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- WHAT PACT DO MEPHISTOPHELES AND FAUST MAKE?
Visual theme-tracking, too. Brief Biography of Johann Wolfgang von Goethe The son of Johann Caspar Goethe and Catharina Elizabeth Textor, Johann Wolfgang von Goethe was born into a life of privilege: he received his education from private tutors, and as a young boy was trained in the arts of dancing, horseback riding, and fencing. He also developed an early interest in literature, especially the Homeric epics of the Odyssey and the Iliad , the Old Testament, and the poetry of Friedrich Gottlieb Klopstock.
On the strength of this novel, Goethe was invited to the court of Duke Carl August in Weimar, where he would live for the rest of his life, serving as an adviser, diplomat, and statesman. During this period, he also began developing and refining what would become Faust , his most important literary work, though it would take him some sixty years to bring it to completion. After one of the most fruitful and diverse imaginative careers in human history, Goethe died in his Weimar home in , of apparent heart failure. He is today considered the single most important writer Germany has ever produced, the peer of Dante and Shakespeare.
Download it! Medievalism is represented as backward-looking and self-satisfied, with knowledge based on authority rather than on independent critical thinking. The Enlightment, in contrast, is represented as mechanically, barrenly rational, devoid of imagination and in conflict with nature, as Wagner is able to create the unnatural Homunculus only with the catalyst of the devil. The poem instead presents Classical Greece as a valuable cultural model, with its humanism and ideals of good proportion and order, which Goethe saw as a much-needed corrective to the fiery, rampant individualism, passion, and imaginative overreaching of the Romantic movement of his own time, of which Faust becomes the most obvious representative in the poem.
However, Goethe not only looks to the great books of the Western canon, but also incorporates German folk traditions into Faust , including the legend of Faust itself, which he quite likely encountered early in his life, as the legend was often adapted in Germany for puppet plays. Cite This Page. MLA Chicago. Wilson, Joshua. Retrieved September 23, Copy to Clipboard.
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Faust tempers his expectations, however. He doubts that the Devil can show him anything of real importance. He will offer him sport with no winner and false love. He will offer him honors that do not last.
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Mephistopheles contradicts these accusations, telling him that such treasures will be easy to produce but that there will come a time when both will want to revel in the leisure that such comforts bring. Faust is now ready to make the wager. He tells Mephistopheles that he will never take such leisure. Mephistopheles, however, is not content with a simple handshake.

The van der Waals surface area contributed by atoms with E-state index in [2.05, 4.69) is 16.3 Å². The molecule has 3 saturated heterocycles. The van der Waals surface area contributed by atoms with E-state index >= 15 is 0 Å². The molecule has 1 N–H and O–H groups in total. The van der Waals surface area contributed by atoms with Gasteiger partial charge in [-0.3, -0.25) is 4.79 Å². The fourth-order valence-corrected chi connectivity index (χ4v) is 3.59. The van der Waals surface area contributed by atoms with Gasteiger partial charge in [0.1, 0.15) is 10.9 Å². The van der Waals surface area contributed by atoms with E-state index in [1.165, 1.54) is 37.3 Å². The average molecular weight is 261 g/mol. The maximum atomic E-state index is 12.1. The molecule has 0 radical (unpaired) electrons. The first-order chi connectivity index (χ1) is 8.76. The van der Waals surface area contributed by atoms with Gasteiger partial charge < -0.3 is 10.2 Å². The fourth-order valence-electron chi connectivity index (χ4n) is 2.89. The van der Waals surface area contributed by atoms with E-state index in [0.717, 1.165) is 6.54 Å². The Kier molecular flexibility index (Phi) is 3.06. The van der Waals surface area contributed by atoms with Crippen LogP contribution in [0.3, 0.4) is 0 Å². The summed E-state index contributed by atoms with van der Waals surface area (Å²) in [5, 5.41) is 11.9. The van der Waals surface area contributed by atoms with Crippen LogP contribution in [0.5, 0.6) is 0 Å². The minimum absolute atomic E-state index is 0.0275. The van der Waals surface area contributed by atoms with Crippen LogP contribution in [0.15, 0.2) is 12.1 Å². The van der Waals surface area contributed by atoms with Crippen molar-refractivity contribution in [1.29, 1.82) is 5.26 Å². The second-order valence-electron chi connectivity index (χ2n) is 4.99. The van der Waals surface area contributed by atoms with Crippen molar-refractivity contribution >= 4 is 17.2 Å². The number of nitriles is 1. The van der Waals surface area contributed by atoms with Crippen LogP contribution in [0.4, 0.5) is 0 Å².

He desires a legal, signed document to seal their fate. Faust finds it amusing that the devil would want a binding document and he is reluctant to give it at first, saying that he is a man who keeps his word. All Faust has to do is sign it with a drop of his blood. Faust agrees and tells him that he should not be afraid that he will break his pact because he desires the knowledge of the spirits too much. Mephistopheles tells him that he has never quite met a man with such passions and that he might be disappointed at what he finds.
Faust assures him that he wants to take the journey nonetheless.
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Mephistopheles relents and tells him that he will see and feel all the pleasures he desires. Faust asks how they must begin, and Mephistopheles tells him that they must leave because there is nothing left for him in this study. However, he must first deal with his student who has come prepared for a lesson.
Mephistopheles, speaking only to himself, divulges his secret plan.
WHAT PACT DO MEPHISTOPHELES AND FAUST MAKE?
However, the Student says that already he is thinking of running away because of the coldness of the place and its lack of joy. Mephistopheles tells him that this is simply because he is not acclimated to the scholarly life and that if he puts all of his energies into his studies, he will soon find his place. The student tells him that he is unsure about which course to follow. Faust makes the transition in this scene from the Christian man of the Renaissance to the post-Christian man of the Modern world.
He thus encapsulates what Goethe sees as the condition of humanity during the Modern era. It is important to note that Faust does not make a bargain with the Devil, implying that each will get something from each other, but instead makes a wager. The wager is that the Devil will accompany him through the world in order to produce for him a moment of bliss and contentment in which he will never want to leave. If Faust does not experience such a moment, then he is free. Faust considers his inability to fuse with the life of the universe to be his own personal hell.
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In a way, Faust is damned either way in the wager. In this world, there are physical things that can provide pleasure and satisfaction to humanity. When such physical things occur in excess, confession and sacraments exist to bring people into right relationship with God. Faust, however, represents a newer world. Faust is entirely sure that physical pleasure will never be able to satisfy him.
The use of the number three is notable in this scene. Three is a number of religious import in the Christian tradition, often symbolizing the Holy Trinity of the Father, Son, and Holy Ghost.